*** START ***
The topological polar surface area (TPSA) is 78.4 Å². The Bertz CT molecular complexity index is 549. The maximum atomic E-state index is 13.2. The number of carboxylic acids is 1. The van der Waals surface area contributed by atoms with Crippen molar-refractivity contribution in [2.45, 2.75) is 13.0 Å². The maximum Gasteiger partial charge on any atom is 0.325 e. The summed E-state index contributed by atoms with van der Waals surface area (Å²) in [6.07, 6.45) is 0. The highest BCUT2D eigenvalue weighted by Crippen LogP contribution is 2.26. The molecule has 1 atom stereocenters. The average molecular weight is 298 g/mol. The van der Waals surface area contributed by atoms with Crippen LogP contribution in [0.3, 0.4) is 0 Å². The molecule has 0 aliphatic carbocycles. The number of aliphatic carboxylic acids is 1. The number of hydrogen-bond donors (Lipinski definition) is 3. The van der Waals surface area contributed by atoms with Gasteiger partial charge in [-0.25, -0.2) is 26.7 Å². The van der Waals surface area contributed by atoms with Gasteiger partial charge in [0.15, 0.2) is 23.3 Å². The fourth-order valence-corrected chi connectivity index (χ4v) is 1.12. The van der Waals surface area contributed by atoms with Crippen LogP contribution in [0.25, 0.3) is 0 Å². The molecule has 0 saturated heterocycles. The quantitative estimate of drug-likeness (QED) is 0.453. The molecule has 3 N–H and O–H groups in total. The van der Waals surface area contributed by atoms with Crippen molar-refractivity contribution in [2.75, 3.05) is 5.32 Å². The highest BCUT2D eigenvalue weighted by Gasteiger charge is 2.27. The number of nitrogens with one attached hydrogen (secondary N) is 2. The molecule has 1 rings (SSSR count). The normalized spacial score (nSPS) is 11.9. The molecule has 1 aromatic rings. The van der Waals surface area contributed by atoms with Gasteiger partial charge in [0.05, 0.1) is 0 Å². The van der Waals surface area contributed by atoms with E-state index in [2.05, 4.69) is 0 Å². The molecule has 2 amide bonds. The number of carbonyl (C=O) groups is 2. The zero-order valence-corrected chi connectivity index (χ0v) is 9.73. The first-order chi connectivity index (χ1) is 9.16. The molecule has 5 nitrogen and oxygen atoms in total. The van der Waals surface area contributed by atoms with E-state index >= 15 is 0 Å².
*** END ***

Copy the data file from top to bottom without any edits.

The topological polar surface area (TPSA) is 78.4 Å². The Bertz CT molecular complexity index is 549. The maximum atomic E-state index is 13.2. The number of carboxylic acids is 1. The van der Waals surface area contributed by atoms with Crippen molar-refractivity contribution in [2.45, 2.75) is 13.0 Å². The maximum Gasteiger partial charge on any atom is 0.325 e. The summed E-state index contributed by atoms with van der Waals surface area (Å²) in [6.07, 6.45) is 0. The highest BCUT2D eigenvalue weighted by Crippen LogP contribution is 2.26. The molecule has 1 atom stereocenters. The average molecular weight is 298 g/mol. The van der Waals surface area contributed by atoms with Crippen LogP contribution in [0.3, 0.4) is 0 Å². The molecule has 0 aliphatic carbocycles. The number of aliphatic carboxylic acids is 1. The number of hydrogen-bond donors (Lipinski definition) is 3. The van der Waals surface area contributed by atoms with Gasteiger partial charge in [-0.25, -0.2) is 26.7 Å². The van der Waals surface area contributed by atoms with Gasteiger partial charge in [0.15, 0.2) is 23.3 Å². The fourth-order valence-corrected chi connectivity index (χ4v) is 1.12. The van der Waals surface area contributed by atoms with Crippen LogP contribution in [0.25, 0.3) is 0 Å². The molecule has 0 saturated heterocycles. The quantitative estimate of drug-likeness (QED) is 0.453. The molecule has 3 N–H and O–H groups in total. The van der Waals surface area contributed by atoms with Crippen molar-refractivity contribution in [2.75, 3.05) is 5.32 Å². The highest BCUT2D eigenvalue weighted by Gasteiger charge is 2.27. The number of nitrogens with one attached hydrogen (secondary N) is 2. The molecule has 1 rings (SSSR count). The normalized spacial score (nSPS) is 11.9. The molecule has 1 aromatic rings. The van der Waals surface area contributed by atoms with Gasteiger partial charge in [0.05, 0.1) is 0 Å². The van der Waals surface area contributed by atoms with E-state index in [2.05, 4.69) is 0 Å². The molecule has 2 amide bonds. The number of carbonyl (C=O) groups is 2. The zero-order valence-corrected chi connectivity index (χ0v) is 9.73. The first-order chi connectivity index (χ1) is 9.16. The molecule has 5 nitrogen and oxygen atoms in total. The van der Waals surface area contributed by atoms with E-state index >= 15 is 0 Å².